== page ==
by Christoph Weigel
In #2 of our 'Pictures Considered' series Elio had considered the iconic autoradiograph by John Cairns showing an intact circular Escherichia coli chromosome. We had a brief discussion in the comments to that post whether Cairns' autoradiograph proves – in addition to circularity – bidirectional replication of the E. coli chromosome and concluded: No, it doesn't. In an addendum, Elio gave credit to the work that actually proved bidirectional replication and showed a picture. Well, that picture was not the one I had in mind, and it took blowing layers of dust from piles of very old papers to finally get hold of it *). Here we are: #23 (Figure 1).
Prescott & Kuempel give a detailed description of their method which bears the typical smell of expert work in the "wet lab". Next to the labeling procedure they describe the crucial step: "Spreading (of DNA) is done on microscope slides coated with a thin layer of gelatin applied as a subbing solution. DNA released from cells with N-lauroylsarcosine adheres much better to subbed slides than to clean glass. A drop (approximately 5 µl) of cells is placed at one end of the subbed slide. If bacteria are being used, the cell wall must first be digested with lysozyme. An equivalent amount of lysing solution is then placed adjacent to the drop of cells. We have achieved the best lysis and spreading using a 2% solution of N-lauroylsarcosine containing 0.01 M EDTA and buffered at pH 8.1 with 0.01 M Tris. The two drops are allowed to fuse, and the mixture is left undisturbed for 10 ‒ 15 minutes at room temperature to permit lysis of cells or spheroplasts and release of high molecular weight DNA. The cell lysate is then spread over the microscope slide with a second microscope slide in the same manner that a blood smear is made. This is accomplished by holding the second or "spreading" slide at an angle of approximately 15° to the subbed slide and slowly drawing the "spreading" slide up to the lysate until the lysate uniformly fills the acute angle between the two slides. The "spreading" slide is then slowly pushed in the opposite direction down the length of the slide, spreading the lysate behind it. The slides should then stand upright until dry." Despite their use of thymine/thymidine at extremely high specific radioactivity (3H at 50 Ci/mmole!) exposure of the slides for autoradiography took up to ten weeks – which they considered 'reasonable'. And while following the lines of grains on an autoradiograph under the microscope was routine, actually finding the ~1% of chromosomes displayed in an interpretable fashion was tedious. The entire procedure was in a way the forerunner of today's single-molecule experiments.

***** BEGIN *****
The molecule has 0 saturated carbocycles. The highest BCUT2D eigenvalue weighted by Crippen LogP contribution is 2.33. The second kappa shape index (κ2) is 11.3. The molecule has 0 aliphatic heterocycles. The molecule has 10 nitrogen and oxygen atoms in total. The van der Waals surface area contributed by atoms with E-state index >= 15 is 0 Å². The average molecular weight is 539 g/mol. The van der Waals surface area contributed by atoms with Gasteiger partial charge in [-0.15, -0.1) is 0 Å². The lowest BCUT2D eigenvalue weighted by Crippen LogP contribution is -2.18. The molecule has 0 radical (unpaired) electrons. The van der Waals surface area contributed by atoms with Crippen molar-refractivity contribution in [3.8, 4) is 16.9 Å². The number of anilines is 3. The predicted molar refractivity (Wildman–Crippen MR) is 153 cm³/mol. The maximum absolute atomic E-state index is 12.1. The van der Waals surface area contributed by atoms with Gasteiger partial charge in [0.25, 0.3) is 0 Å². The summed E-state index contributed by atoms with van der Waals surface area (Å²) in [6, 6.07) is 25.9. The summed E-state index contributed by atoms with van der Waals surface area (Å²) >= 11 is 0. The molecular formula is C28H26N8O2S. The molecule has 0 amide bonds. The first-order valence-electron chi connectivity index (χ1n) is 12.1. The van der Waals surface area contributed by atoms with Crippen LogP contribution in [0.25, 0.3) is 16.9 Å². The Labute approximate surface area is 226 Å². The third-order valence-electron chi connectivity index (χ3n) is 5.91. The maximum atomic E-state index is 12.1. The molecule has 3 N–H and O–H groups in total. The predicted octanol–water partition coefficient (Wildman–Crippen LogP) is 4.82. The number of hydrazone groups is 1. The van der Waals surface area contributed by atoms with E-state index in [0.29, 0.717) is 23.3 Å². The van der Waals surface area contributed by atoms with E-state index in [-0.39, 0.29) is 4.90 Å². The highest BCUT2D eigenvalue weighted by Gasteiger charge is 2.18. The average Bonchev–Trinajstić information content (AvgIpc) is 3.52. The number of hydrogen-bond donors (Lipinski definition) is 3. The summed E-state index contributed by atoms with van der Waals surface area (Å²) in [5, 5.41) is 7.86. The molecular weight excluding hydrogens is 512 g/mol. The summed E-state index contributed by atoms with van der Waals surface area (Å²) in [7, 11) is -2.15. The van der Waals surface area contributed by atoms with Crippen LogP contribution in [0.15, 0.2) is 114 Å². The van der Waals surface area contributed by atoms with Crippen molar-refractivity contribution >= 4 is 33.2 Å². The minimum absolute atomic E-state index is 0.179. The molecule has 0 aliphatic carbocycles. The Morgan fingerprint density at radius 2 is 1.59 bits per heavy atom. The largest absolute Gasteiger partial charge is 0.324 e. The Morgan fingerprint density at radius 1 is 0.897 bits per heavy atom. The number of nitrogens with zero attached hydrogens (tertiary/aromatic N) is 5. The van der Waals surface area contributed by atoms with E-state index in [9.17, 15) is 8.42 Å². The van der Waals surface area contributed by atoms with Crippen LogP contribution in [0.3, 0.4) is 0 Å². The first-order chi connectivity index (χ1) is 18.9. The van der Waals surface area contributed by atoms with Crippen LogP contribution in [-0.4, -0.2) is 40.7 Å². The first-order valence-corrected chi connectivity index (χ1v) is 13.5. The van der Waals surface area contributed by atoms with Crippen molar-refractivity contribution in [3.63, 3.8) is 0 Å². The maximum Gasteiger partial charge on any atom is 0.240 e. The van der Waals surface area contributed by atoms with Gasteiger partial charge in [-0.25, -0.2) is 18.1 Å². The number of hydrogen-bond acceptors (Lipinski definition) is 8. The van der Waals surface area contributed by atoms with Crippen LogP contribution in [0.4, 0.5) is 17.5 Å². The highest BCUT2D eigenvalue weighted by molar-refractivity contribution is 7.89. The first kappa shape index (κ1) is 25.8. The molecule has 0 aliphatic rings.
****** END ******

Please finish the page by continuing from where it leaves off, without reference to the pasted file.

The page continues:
The clever idea of Prescott & Kuempel for showing bidirectional replication was to expose their cells to two pulses of labeling with different radioactive intensities: the first pulse with lower radioactivity at the (approximate) time point of initiation of replication, the second, a stronger one, shortly after. They reasoned that this should label the replication origin weakly and – much more intensely – the replication fork(s), as shown schematically in Figure 2. Without any doubt, Figure 1 demonstrates that replication proceeds in a bidirectional fashion from the chromosomal replication origin of E. coli.
As informative – and esthetically pleasing – this autoradiograph is, it was an experimental 'dead end' with respect to mapping the exact location of the replication origin on the E. coli chromosome. This was achieved later by genetic mapping and cloning of minichromosomes – selectable plasmids that depend on a cloned replication origin for maintenance – in a fierce competition between the labs of Yukinori Hirota and Walter Messer, which culminated in their simultaneous presentation of the complete oriC sequence of E. coli at the XLIII Cold Spring Harbor Meeting in 1978.
*) This is, admittedly, the Indiana-Jones-version. Reality was more profane: it only took some Googling to find the PDF on the journal homepage. However, it illustrates the policies of the publishing company that they charged $ 38.12 (incl. tax) for the 1-time download of a 40 year-old paper.
Christoph Weigel is lecturer at the Life Science Engineering faculty of HTW, Berlin’s University for Applied Sciences and an Associate Blogger for STC